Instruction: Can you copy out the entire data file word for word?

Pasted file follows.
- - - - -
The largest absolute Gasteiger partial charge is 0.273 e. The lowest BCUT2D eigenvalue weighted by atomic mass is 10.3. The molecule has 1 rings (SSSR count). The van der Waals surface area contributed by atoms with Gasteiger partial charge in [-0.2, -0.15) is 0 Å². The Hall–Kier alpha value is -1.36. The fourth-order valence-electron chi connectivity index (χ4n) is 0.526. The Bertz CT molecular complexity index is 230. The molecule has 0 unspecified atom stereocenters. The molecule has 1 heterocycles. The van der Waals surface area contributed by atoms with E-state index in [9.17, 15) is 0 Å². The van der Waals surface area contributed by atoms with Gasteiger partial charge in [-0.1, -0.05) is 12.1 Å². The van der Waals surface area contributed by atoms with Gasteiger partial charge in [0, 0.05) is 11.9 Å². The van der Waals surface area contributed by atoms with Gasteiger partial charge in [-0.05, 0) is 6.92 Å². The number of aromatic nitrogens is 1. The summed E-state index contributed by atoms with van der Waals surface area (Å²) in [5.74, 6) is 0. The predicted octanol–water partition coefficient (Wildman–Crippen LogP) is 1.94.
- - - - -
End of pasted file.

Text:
The largest absolute Gasteiger partial charge is 0.273 e. The lowest BCUT2D eigenvalue weighted by atomic mass is 10.3. The molecule has 1 rings (SSSR count). The van der Waals surface area contributed by atoms with Gasteiger partial charge in [-0.2, -0.15) is 0 Å². The Hall–Kier alpha value is -1.36. The fourth-order valence-electron chi connectivity index (χ4n) is 0.526. The Bertz CT molecular complexity index is 230. The molecule has 0 unspecified atom stereocenters. The molecule has 1 heterocycles. The van der Waals surface area contributed by atoms with E-state index in [9.17, 15) is 0 Å². The van der Waals surface area contributed by atoms with Gasteiger partial charge in [-0.1, -0.05) is 12.1 Å². The van der Waals surface area contributed by atoms with Gasteiger partial charge in [0, 0.05) is 11.9 Å². The van der Waals surface area contributed by atoms with Gasteiger partial charge in [-0.05, 0) is 6.92 Å². The number of aromatic nitrogens is 1. The summed E-state index contributed by atoms with van der Waals surface area (Å²) in [5.74, 6) is 0. The predicted octanol–water partition coefficient (Wildman–Crippen LogP) is 1.94.